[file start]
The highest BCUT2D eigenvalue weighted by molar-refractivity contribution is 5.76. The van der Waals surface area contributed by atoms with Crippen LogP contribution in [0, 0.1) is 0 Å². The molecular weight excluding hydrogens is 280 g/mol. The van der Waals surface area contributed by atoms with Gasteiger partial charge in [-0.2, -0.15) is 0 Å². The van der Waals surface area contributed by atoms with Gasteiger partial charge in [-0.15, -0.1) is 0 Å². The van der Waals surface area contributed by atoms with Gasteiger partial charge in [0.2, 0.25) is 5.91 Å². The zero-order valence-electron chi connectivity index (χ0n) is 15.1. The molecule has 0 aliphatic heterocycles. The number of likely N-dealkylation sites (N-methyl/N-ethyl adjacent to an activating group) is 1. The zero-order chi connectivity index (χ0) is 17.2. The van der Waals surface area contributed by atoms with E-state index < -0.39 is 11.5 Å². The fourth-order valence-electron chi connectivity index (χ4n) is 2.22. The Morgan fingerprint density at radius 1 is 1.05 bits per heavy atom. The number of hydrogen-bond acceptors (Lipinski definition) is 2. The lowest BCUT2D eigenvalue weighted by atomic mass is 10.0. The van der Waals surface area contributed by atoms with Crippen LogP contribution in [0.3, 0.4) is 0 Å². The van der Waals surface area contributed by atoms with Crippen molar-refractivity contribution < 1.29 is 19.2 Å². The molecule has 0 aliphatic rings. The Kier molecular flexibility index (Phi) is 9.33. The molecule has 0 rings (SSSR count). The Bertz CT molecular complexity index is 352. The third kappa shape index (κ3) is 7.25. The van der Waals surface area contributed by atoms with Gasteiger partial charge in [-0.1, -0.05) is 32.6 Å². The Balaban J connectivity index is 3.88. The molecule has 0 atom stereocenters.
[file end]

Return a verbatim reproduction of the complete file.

The highest BCUT2D eigenvalue weighted by molar-refractivity contribution is 5.76. The van der Waals surface area contributed by atoms with Crippen LogP contribution in [0, 0.1) is 0 Å². The molecular weight excluding hydrogens is 280 g/mol. The van der Waals surface area contributed by atoms with Gasteiger partial charge in [-0.2, -0.15) is 0 Å². The van der Waals surface area contributed by atoms with Gasteiger partial charge in [-0.15, -0.1) is 0 Å². The van der Waals surface area contributed by atoms with Gasteiger partial charge in [0.2, 0.25) is 5.91 Å². The zero-order valence-electron chi connectivity index (χ0n) is 15.1. The molecule has 0 aliphatic heterocycles. The number of likely N-dealkylation sites (N-methyl/N-ethyl adjacent to an activating group) is 1. The zero-order chi connectivity index (χ0) is 17.2. The van der Waals surface area contributed by atoms with E-state index < -0.39 is 11.5 Å². The fourth-order valence-electron chi connectivity index (χ4n) is 2.22. The Morgan fingerprint density at radius 1 is 1.05 bits per heavy atom. The number of hydrogen-bond acceptors (Lipinski definition) is 2. The lowest BCUT2D eigenvalue weighted by atomic mass is 10.0. The van der Waals surface area contributed by atoms with Crippen LogP contribution in [0.3, 0.4) is 0 Å². The van der Waals surface area contributed by atoms with Crippen molar-refractivity contribution < 1.29 is 19.2 Å². The molecule has 0 aliphatic rings. The Kier molecular flexibility index (Phi) is 9.33. The molecule has 0 rings (SSSR count). The Bertz CT molecular complexity index is 352. The third kappa shape index (κ3) is 7.25. The van der Waals surface area contributed by atoms with Gasteiger partial charge in [-0.1, -0.05) is 32.6 Å². The Balaban J connectivity index is 3.88. The molecule has 0 atom stereocenters.